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Questions Regarding Knoppix/linux

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ok,

I know you will all say yes use it, but here is my quandry. i use my computer at home for more then forum work, and playing games. I also use it for work related stuff.

My question is this,

is Knoppix/linux compatible with most programs out on the market?

Also does this OS have a built in fax program like windows?

and another one, is Knoppix/linux that hard to get used to?

i'm sure I will have more questions as I go on thinking about this idea. Not to mention being able to put my wife at ease, she is a Windows Junkie, she doesn't even like using a browser unless it is IE, I personally always use my Mozilla browser.

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Efwis,

Note: I'm an answering for Linux in general, I have never used Knoppix

It's not as easy as being "compatable", you cannot just install MSOffice on a Linux machine and have it run. However, there are programs out there like KOffice and OpenOffice.org that perform the same functions and can read files from MSOffice programs.

Many distros have utilities pre-installed, many of them have fax programs.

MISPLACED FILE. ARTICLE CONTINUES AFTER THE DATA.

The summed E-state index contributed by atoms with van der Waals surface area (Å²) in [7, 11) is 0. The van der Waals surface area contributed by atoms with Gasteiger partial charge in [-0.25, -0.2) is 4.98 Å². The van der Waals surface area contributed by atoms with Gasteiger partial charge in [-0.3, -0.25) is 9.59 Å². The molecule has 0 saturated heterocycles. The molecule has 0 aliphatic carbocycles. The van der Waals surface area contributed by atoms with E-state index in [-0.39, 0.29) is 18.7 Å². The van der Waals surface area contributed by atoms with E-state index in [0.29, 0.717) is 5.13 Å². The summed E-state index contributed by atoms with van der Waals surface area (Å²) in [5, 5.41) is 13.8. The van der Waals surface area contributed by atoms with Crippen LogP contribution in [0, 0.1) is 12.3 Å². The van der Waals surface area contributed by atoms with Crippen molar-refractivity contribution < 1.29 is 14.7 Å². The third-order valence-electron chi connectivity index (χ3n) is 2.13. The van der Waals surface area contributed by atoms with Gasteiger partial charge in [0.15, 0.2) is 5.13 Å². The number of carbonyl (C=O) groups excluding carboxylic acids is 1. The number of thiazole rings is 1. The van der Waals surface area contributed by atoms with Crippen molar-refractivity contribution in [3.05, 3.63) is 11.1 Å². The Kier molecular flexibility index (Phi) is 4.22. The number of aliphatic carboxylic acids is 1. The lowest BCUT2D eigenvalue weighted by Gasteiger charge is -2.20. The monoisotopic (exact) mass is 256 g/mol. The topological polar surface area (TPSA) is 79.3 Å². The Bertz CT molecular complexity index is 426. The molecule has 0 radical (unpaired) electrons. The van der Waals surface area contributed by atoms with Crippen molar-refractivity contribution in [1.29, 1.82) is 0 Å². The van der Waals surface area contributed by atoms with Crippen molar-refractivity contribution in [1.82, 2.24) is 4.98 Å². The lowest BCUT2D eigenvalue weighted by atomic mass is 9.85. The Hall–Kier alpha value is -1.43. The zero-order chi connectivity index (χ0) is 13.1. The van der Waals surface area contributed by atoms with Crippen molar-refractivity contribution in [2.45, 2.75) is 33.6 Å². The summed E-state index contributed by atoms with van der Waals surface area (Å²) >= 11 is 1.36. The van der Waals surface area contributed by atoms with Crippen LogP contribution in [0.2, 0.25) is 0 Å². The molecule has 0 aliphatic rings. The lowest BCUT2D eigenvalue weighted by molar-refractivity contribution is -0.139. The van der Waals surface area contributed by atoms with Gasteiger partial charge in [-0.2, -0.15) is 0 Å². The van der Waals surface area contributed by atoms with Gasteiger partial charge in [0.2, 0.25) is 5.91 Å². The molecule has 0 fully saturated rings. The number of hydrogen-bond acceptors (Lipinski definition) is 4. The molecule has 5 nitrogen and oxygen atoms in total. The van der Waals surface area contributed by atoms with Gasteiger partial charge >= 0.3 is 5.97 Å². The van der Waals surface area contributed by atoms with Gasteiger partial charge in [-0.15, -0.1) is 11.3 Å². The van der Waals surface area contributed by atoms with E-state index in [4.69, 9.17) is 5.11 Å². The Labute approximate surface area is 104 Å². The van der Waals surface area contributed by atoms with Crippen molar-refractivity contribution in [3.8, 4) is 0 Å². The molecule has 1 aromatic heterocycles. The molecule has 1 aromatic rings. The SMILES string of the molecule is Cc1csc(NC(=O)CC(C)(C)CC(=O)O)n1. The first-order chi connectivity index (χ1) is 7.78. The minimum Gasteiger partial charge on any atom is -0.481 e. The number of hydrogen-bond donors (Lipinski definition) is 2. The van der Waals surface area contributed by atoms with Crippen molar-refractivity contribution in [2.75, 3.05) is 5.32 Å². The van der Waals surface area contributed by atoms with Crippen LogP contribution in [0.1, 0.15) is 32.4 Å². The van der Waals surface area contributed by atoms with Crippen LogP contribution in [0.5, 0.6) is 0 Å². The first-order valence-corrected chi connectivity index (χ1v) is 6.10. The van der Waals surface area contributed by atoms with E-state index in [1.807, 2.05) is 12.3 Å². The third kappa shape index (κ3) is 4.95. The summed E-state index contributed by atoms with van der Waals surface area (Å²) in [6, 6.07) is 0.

For the easiest transition I recommend you use (at least for now) a distro like SuSE Pro. It has an install process similar to Windows, which is more many Linux Distros can say. There is also very little need to switch into a console, unless you want to do some learning. This distro is not for the hardcore linux users though, so you may end up switching if you want to learn more.

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thanks Gwyrox,

Another question that just popped into my mind.

When I had to do a re-install of Windows, i made the disk NTSF will that interfere with changing it over to Linux?

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Where you will have to reformat the drive (or partition) in order to install Linux, it will not be a problem. When installing Linux a new filesystem will be assigned to it.

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well knoppix is very easy to use. If you like it you should get linux because you cant run cds on knoppix, unless you have 2 cd drives.

About the compatibility...

There is a windiws "Emulator" that opens windows programs on knoppix. I've never been able to use it, but I'm sure you can figure it out :)